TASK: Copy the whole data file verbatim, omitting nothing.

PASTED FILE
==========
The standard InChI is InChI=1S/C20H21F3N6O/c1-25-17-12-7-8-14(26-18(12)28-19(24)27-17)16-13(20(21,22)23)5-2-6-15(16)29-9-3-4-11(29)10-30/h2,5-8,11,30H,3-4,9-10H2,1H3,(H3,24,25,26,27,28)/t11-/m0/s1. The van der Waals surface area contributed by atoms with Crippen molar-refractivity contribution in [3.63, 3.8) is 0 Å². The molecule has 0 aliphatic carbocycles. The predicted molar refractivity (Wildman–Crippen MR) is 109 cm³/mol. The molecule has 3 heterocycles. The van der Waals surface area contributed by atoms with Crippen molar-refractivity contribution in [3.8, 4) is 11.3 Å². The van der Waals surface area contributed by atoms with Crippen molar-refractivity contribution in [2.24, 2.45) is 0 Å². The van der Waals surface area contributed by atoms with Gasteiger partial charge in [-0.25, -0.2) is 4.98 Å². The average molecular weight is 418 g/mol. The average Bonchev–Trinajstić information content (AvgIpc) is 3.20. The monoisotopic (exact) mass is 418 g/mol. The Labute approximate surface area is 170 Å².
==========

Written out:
The standard InChI is InChI=1S/C20H21F3N6O/c1-25-17-12-7-8-14(26-18(12)28-19(24)27-17)16-13(20(21,22)23)5-2-6-15(16)29-9-3-4-11(29)10-30/h2,5-8,11,30H,3-4,9-10H2,1H3,(H3,24,25,26,27,28)/t11-/m0/s1. The van der Waals surface area contributed by atoms with Crippen molar-refractivity contribution in [3.63, 3.8) is 0 Å². The molecule has 0 aliphatic carbocycles. The predicted molar refractivity (Wildman–Crippen MR) is 109 cm³/mol. The molecule has 3 heterocycles. The van der Waals surface area contributed by atoms with Crippen molar-refractivity contribution in [3.8, 4) is 11.3 Å². The van der Waals surface area contributed by atoms with Crippen molar-refractivity contribution in [2.24, 2.45) is 0 Å². The van der Waals surface area contributed by atoms with Gasteiger partial charge in [-0.25, -0.2) is 4.98 Å². The average molecular weight is 418 g/mol. The average Bonchev–Trinajstić information content (AvgIpc) is 3.20. The monoisotopic (exact) mass is 418 g/mol. The Labute approximate surface area is 170 Å².